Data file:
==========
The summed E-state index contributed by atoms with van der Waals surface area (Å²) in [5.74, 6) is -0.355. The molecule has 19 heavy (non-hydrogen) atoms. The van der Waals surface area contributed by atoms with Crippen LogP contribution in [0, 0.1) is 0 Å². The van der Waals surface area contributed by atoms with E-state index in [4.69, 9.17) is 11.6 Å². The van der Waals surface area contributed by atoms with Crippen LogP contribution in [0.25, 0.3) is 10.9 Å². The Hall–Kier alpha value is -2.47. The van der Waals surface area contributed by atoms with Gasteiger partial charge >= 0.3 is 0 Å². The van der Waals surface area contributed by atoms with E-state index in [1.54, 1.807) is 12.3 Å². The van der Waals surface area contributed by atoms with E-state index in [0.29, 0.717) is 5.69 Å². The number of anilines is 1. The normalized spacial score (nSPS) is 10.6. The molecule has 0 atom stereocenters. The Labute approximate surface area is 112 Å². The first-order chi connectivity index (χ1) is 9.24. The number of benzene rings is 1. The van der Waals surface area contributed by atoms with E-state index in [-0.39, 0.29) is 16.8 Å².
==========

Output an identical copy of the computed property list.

The summed E-state index contributed by atoms with van der Waals surface area (Å²) in [5.74, 6) is -0.355. The molecule has 19 heavy (non-hydrogen) atoms. The van der Waals surface area contributed by atoms with Crippen LogP contribution in [0, 0.1) is 0 Å². The van der Waals surface area contributed by atoms with E-state index in [4.69, 9.17) is 11.6 Å². The van der Waals surface area contributed by atoms with Crippen LogP contribution in [0.25, 0.3) is 10.9 Å². The Hall–Kier alpha value is -2.47. The van der Waals surface area contributed by atoms with Gasteiger partial charge >= 0.3 is 0 Å². The van der Waals surface area contributed by atoms with E-state index in [1.54, 1.807) is 12.3 Å². The van der Waals surface area contributed by atoms with E-state index in [0.29, 0.717) is 5.69 Å². The number of anilines is 1. The normalized spacial score (nSPS) is 10.6. The molecule has 0 atom stereocenters. The Labute approximate surface area is 112 Å². The first-order chi connectivity index (χ1) is 9.24. The number of benzene rings is 1. The van der Waals surface area contributed by atoms with E-state index in [-0.39, 0.29) is 16.8 Å².